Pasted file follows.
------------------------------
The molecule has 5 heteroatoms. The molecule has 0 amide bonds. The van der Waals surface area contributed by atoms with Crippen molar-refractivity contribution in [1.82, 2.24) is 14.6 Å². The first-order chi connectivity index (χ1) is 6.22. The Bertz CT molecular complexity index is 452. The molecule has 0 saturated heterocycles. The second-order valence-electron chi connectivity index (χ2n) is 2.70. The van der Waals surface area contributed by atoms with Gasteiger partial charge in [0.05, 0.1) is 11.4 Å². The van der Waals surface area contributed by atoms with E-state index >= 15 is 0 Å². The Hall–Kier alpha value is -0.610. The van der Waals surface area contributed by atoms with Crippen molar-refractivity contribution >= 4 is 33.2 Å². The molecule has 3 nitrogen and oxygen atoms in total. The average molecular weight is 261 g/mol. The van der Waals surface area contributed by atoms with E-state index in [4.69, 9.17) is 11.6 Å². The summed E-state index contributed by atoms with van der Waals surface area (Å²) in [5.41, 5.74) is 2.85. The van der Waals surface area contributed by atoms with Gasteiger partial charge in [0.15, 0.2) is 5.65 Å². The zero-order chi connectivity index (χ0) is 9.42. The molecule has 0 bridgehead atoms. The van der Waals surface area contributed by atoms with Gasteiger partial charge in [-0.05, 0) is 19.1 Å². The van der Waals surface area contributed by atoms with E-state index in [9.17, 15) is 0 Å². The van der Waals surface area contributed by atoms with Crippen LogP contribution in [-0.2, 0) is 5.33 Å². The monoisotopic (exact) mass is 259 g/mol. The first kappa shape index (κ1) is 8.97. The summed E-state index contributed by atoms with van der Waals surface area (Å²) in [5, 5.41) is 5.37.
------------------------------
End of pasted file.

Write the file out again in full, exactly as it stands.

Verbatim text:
The molecule has 5 heteroatoms. The molecule has 0 amide bonds. The van der Waals surface area contributed by atoms with Crippen molar-refractivity contribution in [1.82, 2.24) is 14.6 Å². The first-order chi connectivity index (χ1) is 6.22. The Bertz CT molecular complexity index is 452. The molecule has 0 saturated heterocycles. The second-order valence-electron chi connectivity index (χ2n) is 2.70. The van der Waals surface area contributed by atoms with Gasteiger partial charge in [0.05, 0.1) is 11.4 Å². The van der Waals surface area contributed by atoms with E-state index >= 15 is 0 Å². The Hall–Kier alpha value is -0.610. The van der Waals surface area contributed by atoms with Crippen molar-refractivity contribution >= 4 is 33.2 Å². The molecule has 3 nitrogen and oxygen atoms in total. The average molecular weight is 261 g/mol. The van der Waals surface area contributed by atoms with E-state index in [4.69, 9.17) is 11.6 Å². The summed E-state index contributed by atoms with van der Waals surface area (Å²) in [5.41, 5.74) is 2.85. The van der Waals surface area contributed by atoms with Gasteiger partial charge in [0.15, 0.2) is 5.65 Å². The zero-order chi connectivity index (χ0) is 9.42. The molecule has 0 bridgehead atoms. The van der Waals surface area contributed by atoms with Gasteiger partial charge in [-0.05, 0) is 19.1 Å². The van der Waals surface area contributed by atoms with E-state index in [9.17, 15) is 0 Å². The van der Waals surface area contributed by atoms with Crippen LogP contribution in [-0.2, 0) is 5.33 Å². The monoisotopic (exact) mass is 259 g/mol. The first kappa shape index (κ1) is 8.97. The summed E-state index contributed by atoms with van der Waals surface area (Å²) in [5, 5.41) is 5.37.